Vogue International Editor Suzy Menkes is the best-known fashion journalist in the world. After 25 years commenting on fashion for the International Herald Tribune (rebranded recently as The International New York Times), Suzy Menkes now writes exclusively for Vogue online, covering fashion worldwide.
Coco Chanel’s café society
An angular style to express the spirit of the Roaring Twenties
3 Сентября 2014
Café Society? I stood in the empty Paris theatre gazing at the audacious jewels strung in architectural shapes, wondering where Coco Chanel came into this story.
From researching “The Windsor Style”, about the lifestyle of the Duke and Duchess of Windsor, I knew that “Café Society” was a term used in the Twenties as a social sneer. It suggested a louche group of people without a bloodline to genuine aristocracy.
The graphic jewels in front of me had a hard edge – even Chanel’s signature camellia was set in blocks of pavé work on pink sapphires and diamonds. An onyx necklace with a smart black tail, interspersed with diamond camellias, was given the name Tuxedo – and it did remind me of the streamlined masculine look of the Roaring Twenties.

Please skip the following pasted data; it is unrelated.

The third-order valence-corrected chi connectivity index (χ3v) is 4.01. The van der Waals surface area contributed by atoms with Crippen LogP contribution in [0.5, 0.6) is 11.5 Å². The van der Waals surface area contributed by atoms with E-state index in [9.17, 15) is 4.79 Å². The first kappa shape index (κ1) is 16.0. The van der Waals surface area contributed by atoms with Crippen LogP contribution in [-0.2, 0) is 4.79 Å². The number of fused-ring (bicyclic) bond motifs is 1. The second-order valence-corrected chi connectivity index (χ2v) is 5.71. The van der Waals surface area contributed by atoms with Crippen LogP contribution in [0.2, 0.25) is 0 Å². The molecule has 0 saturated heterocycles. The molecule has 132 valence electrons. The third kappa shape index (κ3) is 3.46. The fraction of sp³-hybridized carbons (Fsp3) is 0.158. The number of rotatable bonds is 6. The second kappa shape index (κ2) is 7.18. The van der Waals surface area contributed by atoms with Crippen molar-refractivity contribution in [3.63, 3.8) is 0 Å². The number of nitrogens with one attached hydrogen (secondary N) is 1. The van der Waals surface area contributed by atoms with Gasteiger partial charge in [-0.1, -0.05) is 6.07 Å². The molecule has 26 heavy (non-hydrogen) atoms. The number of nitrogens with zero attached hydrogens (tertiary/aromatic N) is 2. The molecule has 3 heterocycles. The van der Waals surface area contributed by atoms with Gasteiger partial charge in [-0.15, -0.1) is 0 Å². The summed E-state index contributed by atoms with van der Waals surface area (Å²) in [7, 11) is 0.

As I stood on the theatre’s stage, looking into the auditorium, where the ceiling was serendipitously shaped like a camellia, I began to get the story: Coco Chanel as a symbol of modernity. That was echoed in the modernist structures that seemed to be based on straight lines.
The “programme” notes summed up the story: the inspiration was Gabrielle Chanel’s apartment on the Rue Cambon, where a tiny, decorative cage holding a clock and two mother-of-pearl lovebirds had inspired the collection.
The angular shapes, the insert of onyx to draw geometric lines across white diamonds, and the three-dimensional settings gave a sense of modernity. And it made even the camellia flower seem smart, sharp and as modern as Coco Chanel’s life in the Twenties.
A selection of Chanel’s Café Society collection will be on display at the Biennale des Antiquaires in Paris from September 11.
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